ON 28 August 2009, Secretary Leandro Mendoza of the Department of Transportation and Communications issued his Resolution of the appeal filed by Sulpicio Lines, Inc.

The shipping company’s appeal assailed the decision dated 26 August 2008 of the Commandant of the Philippine Coast Guard as well as the Marine Accident Investigation Report dated 18 August 2008 issued by the Board of Marine Inquiry (BMI).

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The resolution, decision and report all deal with the capsizing of the vessel M/V “Princess of the Stars”, owned by Sulpicio Lines Inc., on 21 June 2008.


In no uncertain terms, the resolution declared “that from all the evidence on hand as evaluated, assessed and considered it can be stated that the capsizing and demise of the M/V ‘Princess of the Stars’ was not entirely and completely attributable to a fortuitous event (Typhoon Frank)” and “that the proximate cause of the tragic encounter with Typhoon Frank and eventual capsizing of the M/V “Princess of the Stars” is mainly attributable to HUMAN ERROR on the part of its Master…who with erroneous judgment and lack of sufficient foresight took a calculated option of maintaining his regular course while the vessel was already underway and solely under his authority and command.”

With respect to Sulpicio Lines, Inc., owner of the M/V “Princess of the Stars”, the Resolution ruled “that no convincing proof or substantial evidence was presented or on record that there was any manifest negligence that could be ascribed to the said company in the operation of the vessel before and during the tragic event that occurred and which befell the M/V “Princess of the Stars.”


Despite this “no proof of manifest negligence” finding in favor of Sulpicio Lines, Inc., the good secretary admitted, in the “Conclusion” portion of his Resolution, that “there was indeed a passenger and common carrier relationship between Sulpicio Lines, Inc. (S.L.I.) and the victims abroad the ill-fated vessel…”  Accordingly, he directed Sulpicio Lines, Inc. to expedite and facilitate the legal claims of the victim’s families and extend such necessary assistance as allowed and directed under the New Civil Code, Insurance Code, special laws on transportation and such other laws, rules and regulations applicable to the present case and situation even without intervention of administrative, regulatory and judicial authorities.”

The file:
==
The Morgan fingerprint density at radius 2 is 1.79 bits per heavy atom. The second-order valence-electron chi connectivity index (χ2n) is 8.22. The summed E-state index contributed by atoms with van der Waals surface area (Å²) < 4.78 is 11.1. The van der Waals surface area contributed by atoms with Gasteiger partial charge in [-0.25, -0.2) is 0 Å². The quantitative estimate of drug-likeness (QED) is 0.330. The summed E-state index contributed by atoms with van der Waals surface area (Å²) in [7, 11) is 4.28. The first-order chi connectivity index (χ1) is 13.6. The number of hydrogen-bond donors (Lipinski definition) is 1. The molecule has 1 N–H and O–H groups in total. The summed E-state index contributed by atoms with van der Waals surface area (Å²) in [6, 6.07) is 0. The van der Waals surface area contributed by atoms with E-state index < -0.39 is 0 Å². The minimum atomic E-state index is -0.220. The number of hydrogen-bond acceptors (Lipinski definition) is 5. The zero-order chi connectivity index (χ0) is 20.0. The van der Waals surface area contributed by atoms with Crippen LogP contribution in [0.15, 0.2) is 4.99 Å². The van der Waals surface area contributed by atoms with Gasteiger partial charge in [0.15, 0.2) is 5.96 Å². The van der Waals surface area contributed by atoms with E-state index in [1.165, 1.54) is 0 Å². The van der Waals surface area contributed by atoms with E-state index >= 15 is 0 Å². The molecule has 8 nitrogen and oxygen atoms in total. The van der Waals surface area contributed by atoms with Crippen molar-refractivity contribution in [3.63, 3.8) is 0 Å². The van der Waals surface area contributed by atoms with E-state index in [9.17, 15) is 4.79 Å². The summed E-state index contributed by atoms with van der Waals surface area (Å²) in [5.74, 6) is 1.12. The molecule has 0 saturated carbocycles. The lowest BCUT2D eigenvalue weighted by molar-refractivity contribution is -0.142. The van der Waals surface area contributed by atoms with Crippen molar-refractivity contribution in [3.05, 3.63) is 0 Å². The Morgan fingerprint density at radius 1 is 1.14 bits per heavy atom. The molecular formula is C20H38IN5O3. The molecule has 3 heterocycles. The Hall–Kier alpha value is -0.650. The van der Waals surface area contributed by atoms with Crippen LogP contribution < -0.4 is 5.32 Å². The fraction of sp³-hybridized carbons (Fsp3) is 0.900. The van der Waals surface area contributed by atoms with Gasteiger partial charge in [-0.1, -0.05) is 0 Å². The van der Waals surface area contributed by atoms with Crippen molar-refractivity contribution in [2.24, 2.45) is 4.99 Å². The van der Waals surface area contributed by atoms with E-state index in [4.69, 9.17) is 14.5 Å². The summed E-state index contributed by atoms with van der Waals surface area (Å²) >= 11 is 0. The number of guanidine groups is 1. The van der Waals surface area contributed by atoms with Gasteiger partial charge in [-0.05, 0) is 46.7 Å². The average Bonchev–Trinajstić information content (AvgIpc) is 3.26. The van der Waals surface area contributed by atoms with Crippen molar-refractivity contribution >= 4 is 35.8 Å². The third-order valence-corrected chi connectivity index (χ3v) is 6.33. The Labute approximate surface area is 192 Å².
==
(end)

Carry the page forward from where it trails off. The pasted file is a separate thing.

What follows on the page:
Notably, the good secretary stopped short of saying that such a relationship between Sulpicio Lines, Inc, and its passengers required of the shipping company the exercise of “extraordinary diligence.”  He also gave no detailed listing of the facts that could help the victims push their claims before the relevant “administrative, regulatory and judicial authorities.”  Instead, what the good secretary directed Sulpicio Lines, Inc. to do was just “to expedite and facilitate the legal claims of the victim’s families and extend such necessary assistance…”

In contrast, the Marine Accident Investigation Report of the BMI dated 18 August 2008, was more forthright and explicit.  In its Findings, Conclusions and Recommendations, the BMI definitively found that Sulpicio Lines, Inc. failed to exercise the required “extraordinary diligence.”